By analysing the proposals for teacher education drawn up by UNESCO, the World Bank and OECD, this book shows that even though each of these organizations has different views about education, their proposals are based on a similar set of assumptions about the future, and about how educational systems should be reformed to adapt to this future. In order to explore the effects of these proposals in different contexts, the book examines the educational reforms implemented in Argentina and Brazil in the 1990s, revealing how the discourse of international agencies was transformed as it met with local assumptions about what constitutes good education for teachers. The findings of this research are discussed within a broader theoretical model which makes it possible, thus, to map the circulation of discourse in the global educational field.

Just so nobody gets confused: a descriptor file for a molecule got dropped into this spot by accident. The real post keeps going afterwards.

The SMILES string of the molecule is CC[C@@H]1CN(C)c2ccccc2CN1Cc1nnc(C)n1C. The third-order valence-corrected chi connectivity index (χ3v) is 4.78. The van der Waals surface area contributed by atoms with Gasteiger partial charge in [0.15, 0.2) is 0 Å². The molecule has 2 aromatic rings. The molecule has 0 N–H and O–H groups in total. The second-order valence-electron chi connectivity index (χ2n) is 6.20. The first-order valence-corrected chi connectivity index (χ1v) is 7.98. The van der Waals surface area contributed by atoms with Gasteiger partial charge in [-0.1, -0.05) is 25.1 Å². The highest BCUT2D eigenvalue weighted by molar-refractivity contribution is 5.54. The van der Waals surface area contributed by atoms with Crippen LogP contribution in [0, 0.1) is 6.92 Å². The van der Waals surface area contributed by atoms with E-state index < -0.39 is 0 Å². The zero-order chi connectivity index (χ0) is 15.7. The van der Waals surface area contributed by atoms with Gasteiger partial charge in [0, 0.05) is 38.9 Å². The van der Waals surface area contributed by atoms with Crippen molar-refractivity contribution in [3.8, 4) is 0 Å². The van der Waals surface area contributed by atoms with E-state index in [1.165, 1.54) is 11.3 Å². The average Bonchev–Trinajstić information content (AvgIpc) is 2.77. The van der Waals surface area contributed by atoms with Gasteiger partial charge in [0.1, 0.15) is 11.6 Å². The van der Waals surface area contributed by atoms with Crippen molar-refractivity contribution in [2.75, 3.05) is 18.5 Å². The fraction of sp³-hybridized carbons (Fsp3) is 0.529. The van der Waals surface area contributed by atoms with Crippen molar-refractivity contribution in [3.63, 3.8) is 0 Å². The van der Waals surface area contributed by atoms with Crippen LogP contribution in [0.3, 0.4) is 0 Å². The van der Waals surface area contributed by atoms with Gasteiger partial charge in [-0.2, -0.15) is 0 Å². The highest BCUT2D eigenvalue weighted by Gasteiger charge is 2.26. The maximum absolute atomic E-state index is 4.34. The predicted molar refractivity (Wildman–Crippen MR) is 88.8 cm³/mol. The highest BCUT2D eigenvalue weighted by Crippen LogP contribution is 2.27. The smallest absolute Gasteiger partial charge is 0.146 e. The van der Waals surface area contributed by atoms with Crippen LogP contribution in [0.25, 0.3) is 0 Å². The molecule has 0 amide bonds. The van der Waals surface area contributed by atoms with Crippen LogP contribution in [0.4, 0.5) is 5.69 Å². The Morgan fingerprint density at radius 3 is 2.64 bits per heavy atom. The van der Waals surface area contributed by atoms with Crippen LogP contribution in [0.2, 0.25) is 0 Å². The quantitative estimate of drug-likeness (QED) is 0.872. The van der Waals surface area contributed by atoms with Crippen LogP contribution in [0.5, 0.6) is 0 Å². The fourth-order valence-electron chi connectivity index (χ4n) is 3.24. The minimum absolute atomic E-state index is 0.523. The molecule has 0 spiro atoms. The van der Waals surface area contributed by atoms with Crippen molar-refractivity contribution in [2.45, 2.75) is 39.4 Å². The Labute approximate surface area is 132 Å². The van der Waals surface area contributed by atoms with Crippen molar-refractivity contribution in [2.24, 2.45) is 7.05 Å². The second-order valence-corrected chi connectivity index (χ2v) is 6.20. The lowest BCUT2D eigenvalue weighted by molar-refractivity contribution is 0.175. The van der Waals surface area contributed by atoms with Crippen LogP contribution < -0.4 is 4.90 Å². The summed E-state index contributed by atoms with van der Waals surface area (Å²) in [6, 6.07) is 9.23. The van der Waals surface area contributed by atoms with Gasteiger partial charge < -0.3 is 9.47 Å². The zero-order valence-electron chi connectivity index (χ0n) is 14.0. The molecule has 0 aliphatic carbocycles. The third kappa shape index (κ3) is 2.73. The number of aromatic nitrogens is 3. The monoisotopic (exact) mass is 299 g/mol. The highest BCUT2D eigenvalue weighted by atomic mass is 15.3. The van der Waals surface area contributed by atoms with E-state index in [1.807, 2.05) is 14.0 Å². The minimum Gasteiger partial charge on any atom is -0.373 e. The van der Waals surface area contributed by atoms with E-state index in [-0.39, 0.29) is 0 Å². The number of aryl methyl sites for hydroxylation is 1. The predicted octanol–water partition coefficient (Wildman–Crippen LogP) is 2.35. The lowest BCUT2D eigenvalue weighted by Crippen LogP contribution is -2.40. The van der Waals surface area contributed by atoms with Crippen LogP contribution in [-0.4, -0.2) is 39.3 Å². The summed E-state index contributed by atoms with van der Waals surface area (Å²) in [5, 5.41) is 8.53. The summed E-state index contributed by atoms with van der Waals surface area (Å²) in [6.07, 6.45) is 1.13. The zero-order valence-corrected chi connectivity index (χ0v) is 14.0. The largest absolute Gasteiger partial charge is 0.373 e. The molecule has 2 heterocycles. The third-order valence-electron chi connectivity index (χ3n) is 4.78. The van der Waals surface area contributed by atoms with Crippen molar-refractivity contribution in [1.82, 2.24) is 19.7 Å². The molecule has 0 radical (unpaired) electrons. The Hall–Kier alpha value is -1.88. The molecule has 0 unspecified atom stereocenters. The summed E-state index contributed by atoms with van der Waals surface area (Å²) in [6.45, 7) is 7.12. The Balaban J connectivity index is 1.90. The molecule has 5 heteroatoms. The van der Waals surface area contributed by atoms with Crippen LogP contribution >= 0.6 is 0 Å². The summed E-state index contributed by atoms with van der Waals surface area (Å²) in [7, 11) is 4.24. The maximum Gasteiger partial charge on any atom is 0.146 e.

Frankfurt am Main, Berlin, Bern, Bruxelles, New York, Oxford, Wien, 2011. 279 pp.
Contents: International agencies and education – Globalisation and education – Comparative education – Educational transfer
– Global educational discourse – Teacher education – Teacher education in Argentina – Teacher education in Brazil – Education
policy – Recontextualization of educational discourse.